The Israeli army agreed Thursday to hand over the body of a prominent Palestinian who was killed in a shootout with the IDF, the Palestinian Red Crescent said.

Basel al-A’araj, 31, was killed in his hideout in Ramallah after he opened fire at Israeli forces who came to arrest him, the army said.

A’araj was a noted activist in campaigns against Israel and the Palestinian Authority, and his killing sparked widespread mourning in Palestinian society as well as in Turkey, Jordan, Lebanon and among some in Israel. A’araj was dubbed by Palestinian media an “intellectual martyr” for his popular activism and because he was reportedly a noted historian of the Palestinian armed struggle.

A spokesperson for the Palestinian Red Crescent said the body would be returned Thursday afternoon at the Walaja junction on the outskirts of the West Bank town of Bethlehem, where A’araj lived.

The IDF declined to comment on whether it had agreed to return the body.

Israeli officials argue that the funerals of slain Palestinian attackers or suspected attackers often turn into mass rallies in support of Palestinian terrorism, and say they withhold the bodies until relatives agree to hold sparsely attended burials that don’t include calls for further attacks.

The IDF spokesperson’s unit also declined to say whether A’araj’s family had agreed to those conditions.

Since his death, A’araj has become a symbol of popular Palestinian resentment toward security cooperation between the Palestinian Authority and Israel.

He and two others had been arrested by PA security forces in April while camping out in a mountainous area near Ramallah. PA police said they were found with weapons, hand grenades and camping equipment, the Palestinian news site Ma’an reported.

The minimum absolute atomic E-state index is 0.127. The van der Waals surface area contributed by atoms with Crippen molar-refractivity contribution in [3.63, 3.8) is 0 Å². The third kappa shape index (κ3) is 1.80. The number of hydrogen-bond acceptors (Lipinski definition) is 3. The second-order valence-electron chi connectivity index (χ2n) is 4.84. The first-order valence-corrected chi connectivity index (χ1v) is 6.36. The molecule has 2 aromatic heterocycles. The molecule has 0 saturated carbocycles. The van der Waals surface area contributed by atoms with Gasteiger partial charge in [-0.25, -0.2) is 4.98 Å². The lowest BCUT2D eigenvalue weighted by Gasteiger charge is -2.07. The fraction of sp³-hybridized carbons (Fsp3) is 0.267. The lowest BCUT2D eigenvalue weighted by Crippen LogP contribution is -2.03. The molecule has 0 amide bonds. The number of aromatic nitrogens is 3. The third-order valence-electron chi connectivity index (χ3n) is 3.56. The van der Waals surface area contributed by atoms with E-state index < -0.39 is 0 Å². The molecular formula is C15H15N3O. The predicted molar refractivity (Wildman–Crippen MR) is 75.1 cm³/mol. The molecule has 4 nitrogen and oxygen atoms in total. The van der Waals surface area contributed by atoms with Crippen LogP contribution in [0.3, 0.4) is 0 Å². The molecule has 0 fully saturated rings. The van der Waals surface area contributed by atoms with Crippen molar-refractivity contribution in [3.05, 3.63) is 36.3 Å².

Shortly after A’araj was taken into custody, PA President Mahmoud Abbas told the German daily Der Spiegel that the operation had been the fruit of security cooperation between Israel and the PA.

He was released six moths later from PA prison after a Palestinian court ruled he must be set free. The ruling came as he was carrying out a hunger strike that grabbed headlines in Palestinian media.

Soon after his release from PA prison, he showed up ppeared on the Israeli wanted list.

Originally from Bethlehem, the 31-year-old A’araj was known for many years as an activist – against Israel, against the Palestinian Authority, against West Bank settlements and against the security barrier.

He was one of the best known personalities at protests in the Walaja area near his West Bank hometown, and did not fit the classic profile of a wanted terrorist.

He was not known to be affiliated with any official terror group. He studied pharmacy in Egypt before returning to the West Bank, where he began working through various youth groups against the Palestinian Authority and against negotiations with Israel.

All this time, he maintained a high public profile, on social media, traditional media and in protests against the PA.

The Popular Front for the Liberation of Palestine (PFLP), a Marxist terror group, called A’araj “one of the most important Palestinian resistance men,” and a “revolutionary intellectual.”

Avi Issacharoff contributed to this report.